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Guinea-Bissau opens China-funded presidential palace

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Guinea Bissau soldiers patrol in a street in Bissau last October. Guinea-Bissau opened a new presidential palace Saturday, paid for by China to the tune of $8 million.AFP/File

Guinea-Bissau opened a new presidential palace Saturday, paid for by China to the tune of $8 million.

The former palace, which dated to the Portuguese colonial era, was mostly destroyed in the country's 1998-1999 civil war, which led to the fall of president Joao Bernardo Vieira Nino.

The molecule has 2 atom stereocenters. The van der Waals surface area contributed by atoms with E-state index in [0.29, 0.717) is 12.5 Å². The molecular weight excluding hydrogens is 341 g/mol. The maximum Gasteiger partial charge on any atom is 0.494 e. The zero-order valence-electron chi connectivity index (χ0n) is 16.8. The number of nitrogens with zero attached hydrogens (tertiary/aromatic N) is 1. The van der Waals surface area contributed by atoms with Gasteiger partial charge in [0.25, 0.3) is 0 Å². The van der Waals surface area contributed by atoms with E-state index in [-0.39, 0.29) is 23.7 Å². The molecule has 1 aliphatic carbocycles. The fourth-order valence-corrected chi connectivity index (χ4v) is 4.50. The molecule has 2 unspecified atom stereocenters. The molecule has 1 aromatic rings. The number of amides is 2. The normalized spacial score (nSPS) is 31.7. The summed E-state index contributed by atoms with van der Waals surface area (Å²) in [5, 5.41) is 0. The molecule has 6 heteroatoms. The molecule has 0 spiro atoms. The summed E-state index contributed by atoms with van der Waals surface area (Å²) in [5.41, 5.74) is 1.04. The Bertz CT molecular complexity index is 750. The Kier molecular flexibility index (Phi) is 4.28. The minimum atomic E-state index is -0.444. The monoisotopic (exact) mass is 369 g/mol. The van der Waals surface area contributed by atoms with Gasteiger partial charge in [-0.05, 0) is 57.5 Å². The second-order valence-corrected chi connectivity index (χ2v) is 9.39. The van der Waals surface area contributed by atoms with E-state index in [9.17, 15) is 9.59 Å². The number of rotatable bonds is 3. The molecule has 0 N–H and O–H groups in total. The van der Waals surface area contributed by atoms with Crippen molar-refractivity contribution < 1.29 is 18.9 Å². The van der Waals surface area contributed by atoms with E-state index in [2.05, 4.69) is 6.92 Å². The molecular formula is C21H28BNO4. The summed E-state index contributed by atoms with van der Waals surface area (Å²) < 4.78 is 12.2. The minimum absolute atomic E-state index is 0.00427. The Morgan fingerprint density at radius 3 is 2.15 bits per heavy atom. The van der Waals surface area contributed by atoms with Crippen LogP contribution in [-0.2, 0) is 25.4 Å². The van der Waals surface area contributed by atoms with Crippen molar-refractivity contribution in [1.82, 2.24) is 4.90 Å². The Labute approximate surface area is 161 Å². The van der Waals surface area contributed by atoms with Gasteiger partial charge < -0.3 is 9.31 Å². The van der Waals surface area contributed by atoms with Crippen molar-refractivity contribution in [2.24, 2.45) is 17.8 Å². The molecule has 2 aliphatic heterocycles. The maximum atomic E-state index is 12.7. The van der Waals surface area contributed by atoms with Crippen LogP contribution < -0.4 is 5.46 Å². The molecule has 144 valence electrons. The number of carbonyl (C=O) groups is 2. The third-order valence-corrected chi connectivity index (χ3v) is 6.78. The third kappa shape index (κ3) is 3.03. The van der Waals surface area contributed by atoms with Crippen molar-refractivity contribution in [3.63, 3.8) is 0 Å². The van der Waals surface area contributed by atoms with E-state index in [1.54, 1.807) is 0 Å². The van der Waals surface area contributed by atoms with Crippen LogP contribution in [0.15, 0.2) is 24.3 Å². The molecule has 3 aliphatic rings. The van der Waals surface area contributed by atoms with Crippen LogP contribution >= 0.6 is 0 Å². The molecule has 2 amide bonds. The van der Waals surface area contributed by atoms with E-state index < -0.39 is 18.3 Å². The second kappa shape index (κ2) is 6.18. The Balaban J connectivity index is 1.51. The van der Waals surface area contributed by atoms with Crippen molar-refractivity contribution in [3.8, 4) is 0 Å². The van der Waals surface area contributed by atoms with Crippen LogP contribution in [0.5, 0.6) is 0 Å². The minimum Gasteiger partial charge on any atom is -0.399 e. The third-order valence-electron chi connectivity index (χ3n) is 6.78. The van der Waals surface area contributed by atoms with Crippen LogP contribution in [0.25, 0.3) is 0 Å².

"China is the only partner which does not demand anything in return when it finances construction projects in our country. It's a key partner," said Prime Minister Rui Duarte Barros at the ceremony.

China has financed several major building works in Bissau, including the parliament house, a courthouse and a 20,000-seater stadium.

While it is one of the world's poorest countries, Guinea-Bissau has substantial natural resources including rich mineral deposits and unexploited oil reserves, which observers say interest China greatly.

The small west African nation has suffered chronic instability since independence from Portugal in 1974 due to conflict between the army and state.